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Current time:0:00Total duration:6:19

Video transcript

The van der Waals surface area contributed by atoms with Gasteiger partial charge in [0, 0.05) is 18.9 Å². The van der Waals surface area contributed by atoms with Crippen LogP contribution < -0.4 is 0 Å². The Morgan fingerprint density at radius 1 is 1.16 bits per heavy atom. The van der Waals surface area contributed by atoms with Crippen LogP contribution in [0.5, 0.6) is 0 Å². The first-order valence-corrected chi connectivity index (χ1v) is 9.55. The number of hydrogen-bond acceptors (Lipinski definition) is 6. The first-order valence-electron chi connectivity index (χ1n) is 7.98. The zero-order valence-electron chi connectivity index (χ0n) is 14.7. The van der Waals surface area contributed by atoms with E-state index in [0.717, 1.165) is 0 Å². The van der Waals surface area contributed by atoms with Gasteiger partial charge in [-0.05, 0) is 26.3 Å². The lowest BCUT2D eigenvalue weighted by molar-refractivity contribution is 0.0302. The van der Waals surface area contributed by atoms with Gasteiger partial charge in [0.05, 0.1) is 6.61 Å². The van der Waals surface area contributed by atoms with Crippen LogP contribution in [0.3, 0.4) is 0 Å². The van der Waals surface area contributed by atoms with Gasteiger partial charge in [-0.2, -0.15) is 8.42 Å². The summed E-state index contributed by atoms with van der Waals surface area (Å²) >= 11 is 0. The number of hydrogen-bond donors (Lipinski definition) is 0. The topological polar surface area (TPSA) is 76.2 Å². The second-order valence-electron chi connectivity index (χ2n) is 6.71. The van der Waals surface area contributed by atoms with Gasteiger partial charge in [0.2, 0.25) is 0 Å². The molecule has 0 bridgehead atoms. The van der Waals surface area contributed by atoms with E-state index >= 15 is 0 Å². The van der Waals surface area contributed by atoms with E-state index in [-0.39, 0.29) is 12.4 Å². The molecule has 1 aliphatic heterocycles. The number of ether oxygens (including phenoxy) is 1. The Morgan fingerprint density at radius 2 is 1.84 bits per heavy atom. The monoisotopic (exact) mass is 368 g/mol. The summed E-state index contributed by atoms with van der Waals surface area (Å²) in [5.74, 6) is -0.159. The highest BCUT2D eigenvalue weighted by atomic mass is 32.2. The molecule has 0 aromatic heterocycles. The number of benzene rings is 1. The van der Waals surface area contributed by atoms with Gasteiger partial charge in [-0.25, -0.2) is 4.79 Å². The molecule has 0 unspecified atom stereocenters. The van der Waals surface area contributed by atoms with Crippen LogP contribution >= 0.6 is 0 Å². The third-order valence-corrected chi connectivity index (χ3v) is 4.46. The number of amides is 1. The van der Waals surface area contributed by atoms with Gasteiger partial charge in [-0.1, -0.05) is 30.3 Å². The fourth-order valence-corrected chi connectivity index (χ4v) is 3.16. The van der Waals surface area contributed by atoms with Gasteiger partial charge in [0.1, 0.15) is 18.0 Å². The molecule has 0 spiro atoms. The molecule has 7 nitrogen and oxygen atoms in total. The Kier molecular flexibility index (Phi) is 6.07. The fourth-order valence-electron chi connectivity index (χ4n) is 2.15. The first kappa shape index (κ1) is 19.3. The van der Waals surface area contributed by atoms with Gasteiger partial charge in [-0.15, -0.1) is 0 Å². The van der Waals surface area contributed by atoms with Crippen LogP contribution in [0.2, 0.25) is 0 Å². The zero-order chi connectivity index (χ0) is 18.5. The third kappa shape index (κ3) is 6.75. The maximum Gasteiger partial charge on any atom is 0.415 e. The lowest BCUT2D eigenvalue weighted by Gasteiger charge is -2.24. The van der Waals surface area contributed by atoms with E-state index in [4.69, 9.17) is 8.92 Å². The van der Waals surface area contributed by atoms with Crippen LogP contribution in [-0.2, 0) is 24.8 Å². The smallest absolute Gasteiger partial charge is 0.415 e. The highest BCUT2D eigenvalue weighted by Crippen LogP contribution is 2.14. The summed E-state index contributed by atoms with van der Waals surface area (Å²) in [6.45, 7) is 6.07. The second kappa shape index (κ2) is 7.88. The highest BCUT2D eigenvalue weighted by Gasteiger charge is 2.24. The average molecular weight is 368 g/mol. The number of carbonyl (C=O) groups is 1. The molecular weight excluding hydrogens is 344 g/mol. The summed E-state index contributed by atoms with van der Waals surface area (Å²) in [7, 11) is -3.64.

- [Voiceover] Consider the molecules represented above and the data in the table below. We have the structure up here for nonane, the structure for 2,3,4-trifluoropentane, which is really hard to say so I'm gonna abbreviate that, TFP. And we have this data in the table. So nonane, and 2,3,4-trifluoropentane have almost identical molar masses, so 128 versus 126 grams per mole, but nonane has a significantly higher boiling point. So we can see that nonane has a boiling point of 151, versus 89 Celsius for our TFP. Which of the following statements best helps explain this observation? Before we look at our answer choices, let's think really fast about what it means to have a higher or lower boiling point. The boiling point tells us how much energy we have to add to break the intermolecular bonds between all of our molecules. So a higher boiling point means that you have more intermolecular forces to overcome. So what we're really asking here is, which of these answer choices explains why nonane has more intermolecular forces amongst the molecules, compared to TFP? So, answer choice A says, the carbon-fluorine bond is easier to break than the carbon-hydrogen bond. And we know this is a wrong answer, because this has nothing to do with intermolecular forces. When something boils, you're not actually breaking any of the covalent bonds, so that doesn't explain anything about the boiling point. Answer choice B says that the carbon-fluorine bond is more polar than the carbon-hydrogen bond. So we can see that TFP does have these carbon-fluorine bonds, and we know that a carbon-hydrogen bond isn't all that polar, and fluorine is pretty electronegative, so this is true. This statement by itself is true. So this is true, but does it explain the boiling point trend? And the answer there is, it actually doesn't. So we're saying that if the carbon-fluorine bond is more polar than these bonds here, we're saying that if TFP has more polar bonds, that would normally suggest it has stronger intermolecular forces, which would mean you would predict it to have a higher boiling point. And so, that's the opposite of what we're actually seeing here. Even though our TFP has more polar C-F bonds, it actually has a lower boiling point, so this observation, which is true, still doesn't explain what we're trying to explain. (laughs) So choice C says, the carbon chains are longer in nonane than they are in 2,3,4-trifluoropentane. So if we just look at the pictures here of the structures, this is also true. In nonane we have these one, two, three, four, five, six, seven, eight, nine carbons. We have nine carbons versus one, two, three, four, five carbons. So, how could we link this to the boiling point? We know that even though the molar mass here is the same, the length of the chain is actually related to the London dispersion forces. So as the length of the chain goes up, that actually means that the London dispersion forces, so the intermolecular forces that happen when you get these tiny instantaneous dipoles, those forces also go up. So, we're saying, okay, this has a longer chain. Therefore, it will have more London dispersion forces because these molecules are better able to interact with each other with their instantaneous dipoles, and that means these forces go up and the boiling point should go up, and that's what we're trying to explain. So C is the correct answer, but lets' look at D anyway, just to make sure we didn't make any bad decisions. So, just checking. D says the carbon chains are further apart in that sample of nonane than they are in 2,3,4-trifluoropentane. Well, we don't actually know if this is true or not, but let's see, if this statement were true, would it lead to the boiling point trend we're seeing? If the carbon chains are further apart in nonane, further apart would mean, the further apart they are, the weaker the intermolecular forces. So this would mean, nonane has weaker intermolecular forces, and that would suggest it would have a lower boiling point. So a lower boiling point. And again, this is not what we're trying to explain. We know it has a higher boiling point, so this also doesn't explain, that doesn't explain the boiling points. So the answer is C.